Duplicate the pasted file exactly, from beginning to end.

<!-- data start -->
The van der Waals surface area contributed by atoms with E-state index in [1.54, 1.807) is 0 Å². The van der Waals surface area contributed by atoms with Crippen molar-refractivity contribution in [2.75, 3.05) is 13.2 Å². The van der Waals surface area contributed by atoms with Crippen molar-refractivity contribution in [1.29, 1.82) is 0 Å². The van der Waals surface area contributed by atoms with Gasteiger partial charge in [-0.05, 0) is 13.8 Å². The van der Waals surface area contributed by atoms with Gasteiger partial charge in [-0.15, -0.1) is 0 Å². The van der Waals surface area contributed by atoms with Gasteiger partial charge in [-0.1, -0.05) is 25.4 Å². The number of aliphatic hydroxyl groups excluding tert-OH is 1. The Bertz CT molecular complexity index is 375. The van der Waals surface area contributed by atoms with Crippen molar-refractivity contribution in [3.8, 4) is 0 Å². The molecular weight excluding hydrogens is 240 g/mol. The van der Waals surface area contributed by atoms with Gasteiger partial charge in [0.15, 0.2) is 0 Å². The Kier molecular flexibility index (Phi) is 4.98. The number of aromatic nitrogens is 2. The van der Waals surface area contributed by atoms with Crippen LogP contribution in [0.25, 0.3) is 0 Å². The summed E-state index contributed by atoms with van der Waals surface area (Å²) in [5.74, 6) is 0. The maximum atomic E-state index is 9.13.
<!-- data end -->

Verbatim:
The van der Waals surface area contributed by atoms with E-state index in [1.54, 1.807) is 0 Å². The van der Waals surface area contributed by atoms with Crippen molar-refractivity contribution in [2.75, 3.05) is 13.2 Å². The van der Waals surface area contributed by atoms with Crippen molar-refractivity contribution in [1.29, 1.82) is 0 Å². The van der Waals surface area contributed by atoms with Gasteiger partial charge in [-0.05, 0) is 13.8 Å². The van der Waals surface area contributed by atoms with Gasteiger partial charge in [-0.15, -0.1) is 0 Å². The van der Waals surface area contributed by atoms with Gasteiger partial charge in [-0.1, -0.05) is 25.4 Å². The number of aliphatic hydroxyl groups excluding tert-OH is 1. The Bertz CT molecular complexity index is 375. The van der Waals surface area contributed by atoms with Crippen molar-refractivity contribution in [3.8, 4) is 0 Å². The molecular weight excluding hydrogens is 240 g/mol. The van der Waals surface area contributed by atoms with Gasteiger partial charge in [0.15, 0.2) is 0 Å². The Kier molecular flexibility index (Phi) is 4.98. The number of aromatic nitrogens is 2. The van der Waals surface area contributed by atoms with Crippen LogP contribution in [0.25, 0.3) is 0 Å². The summed E-state index contributed by atoms with van der Waals surface area (Å²) in [5.74, 6) is 0. The maximum atomic E-state index is 9.13.